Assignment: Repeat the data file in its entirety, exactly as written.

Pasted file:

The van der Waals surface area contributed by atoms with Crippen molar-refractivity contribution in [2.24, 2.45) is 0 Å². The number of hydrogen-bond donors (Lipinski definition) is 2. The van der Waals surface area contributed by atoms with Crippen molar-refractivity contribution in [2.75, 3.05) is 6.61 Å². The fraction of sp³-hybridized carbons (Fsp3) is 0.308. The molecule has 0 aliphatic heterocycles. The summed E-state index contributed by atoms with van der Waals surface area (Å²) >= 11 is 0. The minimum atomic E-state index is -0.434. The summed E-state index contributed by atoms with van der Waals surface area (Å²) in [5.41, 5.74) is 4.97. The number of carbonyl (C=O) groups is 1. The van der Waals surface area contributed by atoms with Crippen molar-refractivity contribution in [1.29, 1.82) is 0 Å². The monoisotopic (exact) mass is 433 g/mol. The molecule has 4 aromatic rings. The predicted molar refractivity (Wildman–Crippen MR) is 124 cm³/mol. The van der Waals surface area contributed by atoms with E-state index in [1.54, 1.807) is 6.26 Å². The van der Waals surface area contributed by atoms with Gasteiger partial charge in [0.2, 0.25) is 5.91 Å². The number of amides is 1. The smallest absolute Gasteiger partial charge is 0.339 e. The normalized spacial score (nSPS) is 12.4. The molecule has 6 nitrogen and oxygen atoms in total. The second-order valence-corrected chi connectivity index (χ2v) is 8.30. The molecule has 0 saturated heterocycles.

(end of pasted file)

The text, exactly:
The van der Waals surface area contributed by atoms with Crippen molar-refractivity contribution in [2.24, 2.45) is 0 Å². The number of hydrogen-bond donors (Lipinski definition) is 2. The van der Waals surface area contributed by atoms with Crippen molar-refractivity contribution in [2.75, 3.05) is 6.61 Å². The fraction of sp³-hybridized carbons (Fsp3) is 0.308. The molecule has 0 aliphatic heterocycles. The summed E-state index contributed by atoms with van der Waals surface area (Å²) >= 11 is 0. The minimum atomic E-state index is -0.434. The summed E-state index contributed by atoms with van der Waals surface area (Å²) in [5.41, 5.74) is 4.97. The number of carbonyl (C=O) groups is 1. The van der Waals surface area contributed by atoms with Crippen molar-refractivity contribution in [1.29, 1.82) is 0 Å². The monoisotopic (exact) mass is 433 g/mol. The molecule has 4 aromatic rings. The predicted molar refractivity (Wildman–Crippen MR) is 124 cm³/mol. The van der Waals surface area contributed by atoms with E-state index in [1.54, 1.807) is 6.26 Å². The van der Waals surface area contributed by atoms with Gasteiger partial charge in [0.2, 0.25) is 5.91 Å². The number of amides is 1. The smallest absolute Gasteiger partial charge is 0.339 e. The normalized spacial score (nSPS) is 12.4. The molecule has 6 nitrogen and oxygen atoms in total. The second-order valence-corrected chi connectivity index (χ2v) is 8.30. The molecule has 0 saturated heterocycles.